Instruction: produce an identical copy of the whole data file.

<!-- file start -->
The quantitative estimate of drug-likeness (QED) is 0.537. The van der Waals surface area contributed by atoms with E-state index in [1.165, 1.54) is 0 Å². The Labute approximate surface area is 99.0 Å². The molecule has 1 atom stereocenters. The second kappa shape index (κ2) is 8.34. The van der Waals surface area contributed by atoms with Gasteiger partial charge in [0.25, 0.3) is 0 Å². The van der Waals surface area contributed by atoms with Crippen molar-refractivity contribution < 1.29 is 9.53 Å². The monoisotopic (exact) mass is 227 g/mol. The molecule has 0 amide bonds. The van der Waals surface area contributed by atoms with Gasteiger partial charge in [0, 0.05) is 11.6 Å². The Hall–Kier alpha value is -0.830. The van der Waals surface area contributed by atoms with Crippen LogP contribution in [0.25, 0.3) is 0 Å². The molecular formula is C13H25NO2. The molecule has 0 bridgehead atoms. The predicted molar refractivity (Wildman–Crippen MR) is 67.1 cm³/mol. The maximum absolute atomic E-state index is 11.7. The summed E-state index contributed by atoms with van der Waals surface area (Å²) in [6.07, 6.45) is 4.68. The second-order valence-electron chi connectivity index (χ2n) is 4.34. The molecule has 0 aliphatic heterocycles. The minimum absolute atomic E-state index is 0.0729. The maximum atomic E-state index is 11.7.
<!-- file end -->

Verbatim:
The quantitative estimate of drug-likeness (QED) is 0.537. The van der Waals surface area contributed by atoms with E-state index in [1.165, 1.54) is 0 Å². The Labute approximate surface area is 99.0 Å². The molecule has 1 atom stereocenters. The second kappa shape index (κ2) is 8.34. The van der Waals surface area contributed by atoms with Gasteiger partial charge in [0.25, 0.3) is 0 Å². The van der Waals surface area contributed by atoms with Crippen molar-refractivity contribution < 1.29 is 9.53 Å². The monoisotopic (exact) mass is 227 g/mol. The molecule has 0 amide bonds. The van der Waals surface area contributed by atoms with Gasteiger partial charge in [0, 0.05) is 11.6 Å². The Hall–Kier alpha value is -0.830. The van der Waals surface area contributed by atoms with Crippen LogP contribution in [0.25, 0.3) is 0 Å². The molecular formula is C13H25NO2. The molecule has 0 bridgehead atoms. The predicted molar refractivity (Wildman–Crippen MR) is 67.1 cm³/mol. The maximum absolute atomic E-state index is 11.7. The summed E-state index contributed by atoms with van der Waals surface area (Å²) in [6.07, 6.45) is 4.68. The second-order valence-electron chi connectivity index (χ2n) is 4.34. The molecule has 0 aliphatic heterocycles. The minimum absolute atomic E-state index is 0.0729. The maximum atomic E-state index is 11.7.